Source: Cyrus Moulton, “Clark students share secrets of tree survival after beetle scourge,” Telegram
Worcester, MA (July 16, 2017) – Last summer, a group of Clark University students set out across the city to check on 850 trees planted in the wake of the Asian longhorned beetle infestation. This summer, the students checked on trees planted under a state Department of Conservation and Recreation initiative called Greening the Gateway Cities. Here’s what they found.
After thousands of trees were removed in Worcester in an effort to eradicate the Asian longhorned beetles, “there was a really aggressive replanting effort to compensate for the canopy that was lost, and this was kind of a perfect case study to display to the state that urban forestry at a large citywide scale was not only feasible but could be effective in bringing together residents, government, and local institutions and nonprofits,” said Miles-Philbert Weule Chandler, 21, a rising senior at Clark, in an interview Wednesday. “They saw the success of Worcester and thought that they could bring these benefits to other places in the commonwealth.”
The students are participants in Clark’s Human-Environment Regional Observatory fellowship program, which partners undergraduate and graduate students and faculty on a research project involving human-environmental interactions.
For the past five years, the program has focused on Worcester’s response to the invasive Asian longhorned beetle, which, since 2008, has led to the removal of 35,000 trees in the region and the replanting of 30,000 more.
In 2016, the students traversed Worcester checking on, and recording the health of, trees planted by the Department of Conservation and Recreation and the Worcester Tree Initiative in the wake of the beetle infestation.
This summer, the students checked on trees planted under a state Department of Conservation and Recreation initiative called Greening the Gateway Cities. The initiative, which targets 13 of the state’s 26 Gateway Cities, aims to use tree plantings to reduce energy use in urban neighborhoods and lower heating and cooling costs for residents and businesses, according to the DCR. The program sets a goal of increasing the urban tree canopy by 10 percent in selected neighborhoods in Gateway Cities.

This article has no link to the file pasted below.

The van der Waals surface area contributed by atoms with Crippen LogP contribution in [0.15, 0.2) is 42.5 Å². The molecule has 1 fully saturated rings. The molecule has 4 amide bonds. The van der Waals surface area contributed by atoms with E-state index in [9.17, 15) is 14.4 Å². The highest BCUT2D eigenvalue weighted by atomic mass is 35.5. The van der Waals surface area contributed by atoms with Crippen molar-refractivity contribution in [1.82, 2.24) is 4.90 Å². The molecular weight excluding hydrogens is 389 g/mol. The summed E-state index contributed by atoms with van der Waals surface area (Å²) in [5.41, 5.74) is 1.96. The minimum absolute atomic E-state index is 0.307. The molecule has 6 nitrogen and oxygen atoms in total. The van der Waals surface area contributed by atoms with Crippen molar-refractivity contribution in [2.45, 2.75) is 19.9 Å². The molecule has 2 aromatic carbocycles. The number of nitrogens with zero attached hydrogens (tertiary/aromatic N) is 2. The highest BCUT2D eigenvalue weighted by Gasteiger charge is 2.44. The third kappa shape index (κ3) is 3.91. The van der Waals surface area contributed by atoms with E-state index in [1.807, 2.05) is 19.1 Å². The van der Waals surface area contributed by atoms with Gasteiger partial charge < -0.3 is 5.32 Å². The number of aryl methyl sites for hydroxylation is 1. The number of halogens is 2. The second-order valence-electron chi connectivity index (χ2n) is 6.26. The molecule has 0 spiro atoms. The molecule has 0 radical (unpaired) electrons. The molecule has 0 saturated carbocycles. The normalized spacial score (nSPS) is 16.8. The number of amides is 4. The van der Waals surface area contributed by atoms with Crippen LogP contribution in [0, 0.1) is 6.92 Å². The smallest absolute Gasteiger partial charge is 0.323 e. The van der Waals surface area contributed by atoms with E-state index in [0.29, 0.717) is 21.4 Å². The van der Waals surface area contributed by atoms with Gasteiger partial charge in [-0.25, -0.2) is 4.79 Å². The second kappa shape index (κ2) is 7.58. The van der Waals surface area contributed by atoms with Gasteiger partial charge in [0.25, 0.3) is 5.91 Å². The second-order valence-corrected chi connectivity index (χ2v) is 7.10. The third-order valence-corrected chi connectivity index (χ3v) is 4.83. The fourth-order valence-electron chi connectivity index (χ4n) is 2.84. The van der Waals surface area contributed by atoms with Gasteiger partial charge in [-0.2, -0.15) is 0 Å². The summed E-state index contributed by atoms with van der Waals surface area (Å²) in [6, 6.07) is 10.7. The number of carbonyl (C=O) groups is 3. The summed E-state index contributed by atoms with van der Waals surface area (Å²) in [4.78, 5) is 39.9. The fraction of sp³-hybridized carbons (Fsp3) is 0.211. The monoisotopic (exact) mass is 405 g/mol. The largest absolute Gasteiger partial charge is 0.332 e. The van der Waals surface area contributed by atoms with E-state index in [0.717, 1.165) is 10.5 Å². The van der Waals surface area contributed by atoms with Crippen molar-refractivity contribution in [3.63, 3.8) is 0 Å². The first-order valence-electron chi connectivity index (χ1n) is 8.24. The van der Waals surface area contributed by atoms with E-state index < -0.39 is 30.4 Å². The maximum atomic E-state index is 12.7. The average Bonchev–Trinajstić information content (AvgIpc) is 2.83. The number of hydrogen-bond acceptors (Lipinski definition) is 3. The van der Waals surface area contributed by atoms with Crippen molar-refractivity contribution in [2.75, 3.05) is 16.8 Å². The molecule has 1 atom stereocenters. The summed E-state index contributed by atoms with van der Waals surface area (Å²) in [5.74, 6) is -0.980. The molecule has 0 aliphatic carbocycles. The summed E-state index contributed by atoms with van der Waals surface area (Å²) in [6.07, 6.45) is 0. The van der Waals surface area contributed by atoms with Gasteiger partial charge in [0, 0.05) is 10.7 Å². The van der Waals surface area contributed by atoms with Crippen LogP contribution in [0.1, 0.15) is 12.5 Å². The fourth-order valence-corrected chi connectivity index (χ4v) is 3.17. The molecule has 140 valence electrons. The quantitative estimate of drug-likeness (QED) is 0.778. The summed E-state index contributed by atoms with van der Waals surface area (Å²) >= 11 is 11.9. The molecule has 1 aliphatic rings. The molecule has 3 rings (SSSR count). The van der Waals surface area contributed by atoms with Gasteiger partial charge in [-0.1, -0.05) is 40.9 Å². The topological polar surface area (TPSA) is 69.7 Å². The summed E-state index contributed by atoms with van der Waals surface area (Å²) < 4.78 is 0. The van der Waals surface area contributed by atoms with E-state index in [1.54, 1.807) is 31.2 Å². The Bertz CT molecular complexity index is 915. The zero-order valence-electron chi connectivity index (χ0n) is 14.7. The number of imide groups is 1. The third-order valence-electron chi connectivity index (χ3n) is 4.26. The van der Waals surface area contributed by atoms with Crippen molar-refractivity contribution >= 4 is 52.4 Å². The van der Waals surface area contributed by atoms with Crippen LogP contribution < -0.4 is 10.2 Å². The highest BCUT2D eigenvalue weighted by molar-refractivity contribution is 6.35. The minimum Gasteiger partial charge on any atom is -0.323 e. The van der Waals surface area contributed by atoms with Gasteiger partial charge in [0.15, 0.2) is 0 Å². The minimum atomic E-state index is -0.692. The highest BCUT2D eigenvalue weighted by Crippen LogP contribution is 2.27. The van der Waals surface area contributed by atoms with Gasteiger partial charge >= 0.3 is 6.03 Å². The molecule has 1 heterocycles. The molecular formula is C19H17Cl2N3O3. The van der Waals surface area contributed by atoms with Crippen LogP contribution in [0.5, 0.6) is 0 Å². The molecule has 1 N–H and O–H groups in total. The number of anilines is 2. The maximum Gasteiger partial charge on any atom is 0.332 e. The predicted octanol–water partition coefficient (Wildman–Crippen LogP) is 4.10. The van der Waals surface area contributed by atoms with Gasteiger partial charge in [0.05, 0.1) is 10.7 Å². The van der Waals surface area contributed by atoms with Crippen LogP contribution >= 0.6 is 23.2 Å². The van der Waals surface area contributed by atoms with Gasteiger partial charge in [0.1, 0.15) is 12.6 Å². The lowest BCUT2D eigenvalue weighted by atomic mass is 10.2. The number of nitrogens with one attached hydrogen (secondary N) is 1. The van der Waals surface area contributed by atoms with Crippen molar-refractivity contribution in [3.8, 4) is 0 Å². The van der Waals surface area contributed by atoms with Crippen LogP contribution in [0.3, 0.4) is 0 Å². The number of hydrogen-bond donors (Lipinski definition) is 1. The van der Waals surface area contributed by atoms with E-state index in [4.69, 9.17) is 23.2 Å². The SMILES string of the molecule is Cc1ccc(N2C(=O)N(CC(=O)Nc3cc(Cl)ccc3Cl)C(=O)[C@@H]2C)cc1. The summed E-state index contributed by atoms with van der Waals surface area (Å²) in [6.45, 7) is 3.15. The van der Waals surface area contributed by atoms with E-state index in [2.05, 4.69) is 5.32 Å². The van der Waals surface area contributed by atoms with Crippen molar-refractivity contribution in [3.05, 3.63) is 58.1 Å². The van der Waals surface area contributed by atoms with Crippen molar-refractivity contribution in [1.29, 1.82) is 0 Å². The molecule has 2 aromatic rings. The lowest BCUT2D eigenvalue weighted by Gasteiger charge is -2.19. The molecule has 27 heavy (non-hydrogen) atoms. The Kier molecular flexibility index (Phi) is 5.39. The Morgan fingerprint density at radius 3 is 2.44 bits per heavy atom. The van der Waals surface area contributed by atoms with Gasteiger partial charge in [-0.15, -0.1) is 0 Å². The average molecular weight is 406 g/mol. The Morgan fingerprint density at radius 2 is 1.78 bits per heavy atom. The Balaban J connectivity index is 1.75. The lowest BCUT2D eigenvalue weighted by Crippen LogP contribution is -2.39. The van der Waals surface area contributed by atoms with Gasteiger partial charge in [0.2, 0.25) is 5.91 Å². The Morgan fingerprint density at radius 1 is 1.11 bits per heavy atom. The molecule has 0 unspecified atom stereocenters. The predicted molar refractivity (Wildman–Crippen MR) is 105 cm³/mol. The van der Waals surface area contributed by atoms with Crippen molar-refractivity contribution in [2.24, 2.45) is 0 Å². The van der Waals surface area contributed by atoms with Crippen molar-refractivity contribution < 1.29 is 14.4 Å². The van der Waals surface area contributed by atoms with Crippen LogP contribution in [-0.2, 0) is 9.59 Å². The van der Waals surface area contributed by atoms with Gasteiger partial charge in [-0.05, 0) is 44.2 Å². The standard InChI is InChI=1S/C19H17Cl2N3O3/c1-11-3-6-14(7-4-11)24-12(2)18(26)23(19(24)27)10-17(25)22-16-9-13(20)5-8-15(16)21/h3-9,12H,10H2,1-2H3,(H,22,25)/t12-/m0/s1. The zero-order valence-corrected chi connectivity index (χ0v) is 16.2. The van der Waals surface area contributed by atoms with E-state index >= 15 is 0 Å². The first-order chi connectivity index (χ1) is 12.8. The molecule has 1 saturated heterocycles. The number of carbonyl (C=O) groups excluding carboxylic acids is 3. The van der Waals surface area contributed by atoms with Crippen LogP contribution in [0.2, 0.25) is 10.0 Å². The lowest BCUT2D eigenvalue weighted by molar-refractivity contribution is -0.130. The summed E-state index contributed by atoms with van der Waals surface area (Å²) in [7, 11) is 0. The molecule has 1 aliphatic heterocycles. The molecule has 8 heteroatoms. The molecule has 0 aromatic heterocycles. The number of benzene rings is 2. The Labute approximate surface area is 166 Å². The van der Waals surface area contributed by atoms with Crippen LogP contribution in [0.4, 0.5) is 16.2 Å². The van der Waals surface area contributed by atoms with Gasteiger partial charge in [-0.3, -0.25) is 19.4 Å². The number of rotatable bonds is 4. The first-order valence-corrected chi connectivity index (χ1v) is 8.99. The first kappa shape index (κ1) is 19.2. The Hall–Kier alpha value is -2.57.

The students examined 1,390 trees in Chelsea, Revere and Holyoke, creating an inventory of the trees that records such information as the tree species, general health, diameter at breast height, height and crown spread, and more.
They recently presented the results of their survey effort. The students said they learned a lot about what species of trees were particularly successful in the urban environment (honey locusts and crab apples did very well; dogwoods, not so much) as well as the conditions that led to success.
Interestingly, trees planted in areas that were already being maintained – such as parks – did not survive as well as street trees, the students found. They attributed this to regular but shallow watering and damage from mowing and weed whacking.
Parks workers are “taking care of grass more than trees,” said Eli Baldwin, 20, a junior at Clark.
Street trees also did better than those planted on private property, which students said could reflect more regular and effective watering by the DCR and municipal public works departments.
For instance, 94 percent of the street trees planted as part of the initiative in Revere and watered by the DCR survived, while tree survivorship was 81 percent overall across the three cities.
Derek Lirange, a community forester with the Worcester Tree Initiative who attended the presentation, said he was surprised that street trees survived so much better than trees on private property.
But other conclusions about successful tree species were generally in line with what he had seen in Worcester. He also agreed with the students that in many parks, there is a disconnect between who plants the trees and who takes care of them.
“When you put the tree in the ground yourself, you care a lot more about the outcome,” Mr. Lirange said.
John Rogan, professor of geography and co-director of the HERO program with geography professor Deborah Martin, said the Clark students’ work will provide pilot-study data for research proposed for the National Science Foundation. The data will also be used by graduate students for their own thesis work.
Moreover, the work demonstrates that the surveying methods and stewardship model developed in Worcester can be replicated. “We’re working at a citywide basis and moving to a statewide basis,” Mr. Rogan said.